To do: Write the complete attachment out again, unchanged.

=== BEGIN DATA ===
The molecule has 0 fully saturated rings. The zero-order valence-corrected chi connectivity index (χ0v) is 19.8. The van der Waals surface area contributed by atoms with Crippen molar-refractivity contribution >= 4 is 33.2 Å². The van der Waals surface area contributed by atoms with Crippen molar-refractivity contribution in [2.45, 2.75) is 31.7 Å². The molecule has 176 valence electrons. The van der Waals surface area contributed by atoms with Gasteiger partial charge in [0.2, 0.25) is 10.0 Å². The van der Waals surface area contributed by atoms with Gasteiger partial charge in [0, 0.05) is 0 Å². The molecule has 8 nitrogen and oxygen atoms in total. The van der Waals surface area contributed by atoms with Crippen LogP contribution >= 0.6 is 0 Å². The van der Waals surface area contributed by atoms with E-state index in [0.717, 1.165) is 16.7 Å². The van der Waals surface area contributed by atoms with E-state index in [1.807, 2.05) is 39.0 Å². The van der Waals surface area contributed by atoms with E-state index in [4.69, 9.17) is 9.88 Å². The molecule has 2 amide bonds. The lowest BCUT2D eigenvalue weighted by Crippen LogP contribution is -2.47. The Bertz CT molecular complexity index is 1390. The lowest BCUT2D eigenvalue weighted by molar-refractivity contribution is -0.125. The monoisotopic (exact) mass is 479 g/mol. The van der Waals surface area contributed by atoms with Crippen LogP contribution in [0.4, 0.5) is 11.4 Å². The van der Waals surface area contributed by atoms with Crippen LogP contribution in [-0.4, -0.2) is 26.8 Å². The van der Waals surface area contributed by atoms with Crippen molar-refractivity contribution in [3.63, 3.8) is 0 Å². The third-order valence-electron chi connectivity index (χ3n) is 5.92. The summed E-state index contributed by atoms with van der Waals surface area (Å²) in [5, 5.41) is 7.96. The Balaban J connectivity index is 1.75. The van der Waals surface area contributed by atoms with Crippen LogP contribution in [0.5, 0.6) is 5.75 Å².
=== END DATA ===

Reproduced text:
The molecule has 0 fully saturated rings. The zero-order valence-corrected chi connectivity index (χ0v) is 19.8. The van der Waals surface area contributed by atoms with Crippen molar-refractivity contribution >= 4 is 33.2 Å². The van der Waals surface area contributed by atoms with Crippen molar-refractivity contribution in [2.45, 2.75) is 31.7 Å². The molecule has 176 valence electrons. The van der Waals surface area contributed by atoms with Gasteiger partial charge in [0.2, 0.25) is 10.0 Å². The van der Waals surface area contributed by atoms with Gasteiger partial charge in [0, 0.05) is 0 Å². The molecule has 8 nitrogen and oxygen atoms in total. The van der Waals surface area contributed by atoms with Crippen LogP contribution >= 0.6 is 0 Å². The van der Waals surface area contributed by atoms with E-state index in [0.717, 1.165) is 16.7 Å². The van der Waals surface area contributed by atoms with E-state index in [1.807, 2.05) is 39.0 Å². The van der Waals surface area contributed by atoms with E-state index in [4.69, 9.17) is 9.88 Å². The molecule has 2 amide bonds. The lowest BCUT2D eigenvalue weighted by Crippen LogP contribution is -2.47. The Bertz CT molecular complexity index is 1390. The lowest BCUT2D eigenvalue weighted by molar-refractivity contribution is -0.125. The monoisotopic (exact) mass is 479 g/mol. The van der Waals surface area contributed by atoms with Crippen LogP contribution in [0.4, 0.5) is 11.4 Å². The van der Waals surface area contributed by atoms with Crippen LogP contribution in [-0.4, -0.2) is 26.8 Å². The van der Waals surface area contributed by atoms with Crippen molar-refractivity contribution in [3.63, 3.8) is 0 Å². The third-order valence-electron chi connectivity index (χ3n) is 5.92. The summed E-state index contributed by atoms with van der Waals surface area (Å²) in [5, 5.41) is 7.96. The Balaban J connectivity index is 1.75. The van der Waals surface area contributed by atoms with Crippen LogP contribution in [0.5, 0.6) is 5.75 Å².